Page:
The third component of this project is the supervisory tool for those who are managing and supervising HSAs. The tool is based on the new paper-based routine supervision checklist developed by the MOH and Save the Children. It focuses on key performance indicators for the HSAs. The tool facilitates both collection and interpretation of data and also has a dashboard so users can see the status of the work being done by HSAs; it will also provide information for project-related decision-making.
After initial development and refinement, the iCCM mHealth application was rolled out in Ntchisi District with about 20 HSAs in 2013. By December 2014, 138 HSAs and 15 HSA supervisors in Ntchisi District had been trained. The application was expanded to HSAs in Dedza and Ntcheu districts in 2014 and in Mzimba North District in 2015. By February 2016, 128 HSAs and 33 HSA supervisors in Dedza, 116 HSAs in Mzimba North, and 133 HSAs and 38 supervisors in Ntcheu had been trained to use the iCCM and supervisory applications. The HSAs have dedicated two to three days a week to running the village clinics. However, they see children who come to the village clinic even outside the dedicated days.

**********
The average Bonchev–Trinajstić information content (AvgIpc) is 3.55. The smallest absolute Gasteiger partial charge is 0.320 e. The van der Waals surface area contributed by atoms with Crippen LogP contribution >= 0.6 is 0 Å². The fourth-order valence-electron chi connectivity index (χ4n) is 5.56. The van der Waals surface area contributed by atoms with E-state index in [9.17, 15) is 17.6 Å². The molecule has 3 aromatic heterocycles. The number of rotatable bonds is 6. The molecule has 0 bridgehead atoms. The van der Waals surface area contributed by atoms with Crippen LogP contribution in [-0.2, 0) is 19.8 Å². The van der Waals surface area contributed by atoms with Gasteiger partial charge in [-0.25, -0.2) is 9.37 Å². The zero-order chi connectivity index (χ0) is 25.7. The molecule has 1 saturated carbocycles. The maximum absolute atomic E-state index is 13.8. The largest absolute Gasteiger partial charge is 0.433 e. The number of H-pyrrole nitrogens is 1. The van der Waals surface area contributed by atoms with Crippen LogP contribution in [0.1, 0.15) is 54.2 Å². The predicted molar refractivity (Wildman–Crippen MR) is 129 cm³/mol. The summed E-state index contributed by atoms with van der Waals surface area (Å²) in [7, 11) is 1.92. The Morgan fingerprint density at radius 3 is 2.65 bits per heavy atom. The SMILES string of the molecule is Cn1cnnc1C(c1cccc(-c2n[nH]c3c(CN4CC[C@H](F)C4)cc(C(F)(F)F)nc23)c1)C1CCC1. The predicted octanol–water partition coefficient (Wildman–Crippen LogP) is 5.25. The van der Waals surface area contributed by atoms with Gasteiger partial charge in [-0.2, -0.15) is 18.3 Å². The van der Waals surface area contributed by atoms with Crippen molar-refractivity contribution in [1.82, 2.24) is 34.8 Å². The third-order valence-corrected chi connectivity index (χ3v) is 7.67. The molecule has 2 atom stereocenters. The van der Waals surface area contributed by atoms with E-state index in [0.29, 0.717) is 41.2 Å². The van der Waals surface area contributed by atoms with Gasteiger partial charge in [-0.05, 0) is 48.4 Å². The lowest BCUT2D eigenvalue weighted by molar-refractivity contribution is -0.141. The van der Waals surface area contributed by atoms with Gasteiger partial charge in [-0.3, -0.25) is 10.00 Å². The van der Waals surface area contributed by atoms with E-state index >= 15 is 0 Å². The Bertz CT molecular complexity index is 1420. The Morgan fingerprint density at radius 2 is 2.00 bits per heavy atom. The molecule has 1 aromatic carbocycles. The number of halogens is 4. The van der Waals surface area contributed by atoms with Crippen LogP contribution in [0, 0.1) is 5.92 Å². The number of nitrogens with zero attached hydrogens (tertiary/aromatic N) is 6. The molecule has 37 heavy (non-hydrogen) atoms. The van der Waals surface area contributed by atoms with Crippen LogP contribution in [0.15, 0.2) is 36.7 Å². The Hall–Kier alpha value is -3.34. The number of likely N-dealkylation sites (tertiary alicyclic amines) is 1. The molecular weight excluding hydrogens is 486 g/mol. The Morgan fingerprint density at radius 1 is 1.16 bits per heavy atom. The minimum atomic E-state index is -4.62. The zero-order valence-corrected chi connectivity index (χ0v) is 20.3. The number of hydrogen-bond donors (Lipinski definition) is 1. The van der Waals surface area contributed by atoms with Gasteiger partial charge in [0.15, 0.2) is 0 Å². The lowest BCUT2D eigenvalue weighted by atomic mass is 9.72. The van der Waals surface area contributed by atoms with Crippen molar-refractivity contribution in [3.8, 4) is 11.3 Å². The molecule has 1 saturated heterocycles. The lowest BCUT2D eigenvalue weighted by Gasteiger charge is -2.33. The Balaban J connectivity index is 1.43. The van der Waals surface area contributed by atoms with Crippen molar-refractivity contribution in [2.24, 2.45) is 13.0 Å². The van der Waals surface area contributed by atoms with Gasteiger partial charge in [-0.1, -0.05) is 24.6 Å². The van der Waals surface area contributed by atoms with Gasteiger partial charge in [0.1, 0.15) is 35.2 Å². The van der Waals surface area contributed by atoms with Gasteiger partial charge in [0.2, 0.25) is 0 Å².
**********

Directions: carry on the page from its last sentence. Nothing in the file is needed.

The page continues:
On average, 75% of the HSAs are consistently using the mHealth application when assessing and treating children at the village clinics. HSAs are responsible for a number of health services, including family planning; community case management; community-based maternal and neonatal health (CBMNH); nutrition; and water, sanitation, and hygiene (WASH).
D-tree plans to integrate as many services as possible into one application to support the work of the HSAs. The current iCCM application was integrated with CBMNH protocols to have an integrated CCM/CBMNH application. This application was rolled out to 350 HSAs in Dowa District and 166 HSAs in Machinga District in 2015. In total, the program has trained and equipped 1,031 HSAs and 84 HSA supervisors since 2013. The total number of clients seen as of March 2016 is 307,762. During 2016, D-tree will also add a family planning com-ponent to the application and add coverage to at least one more district.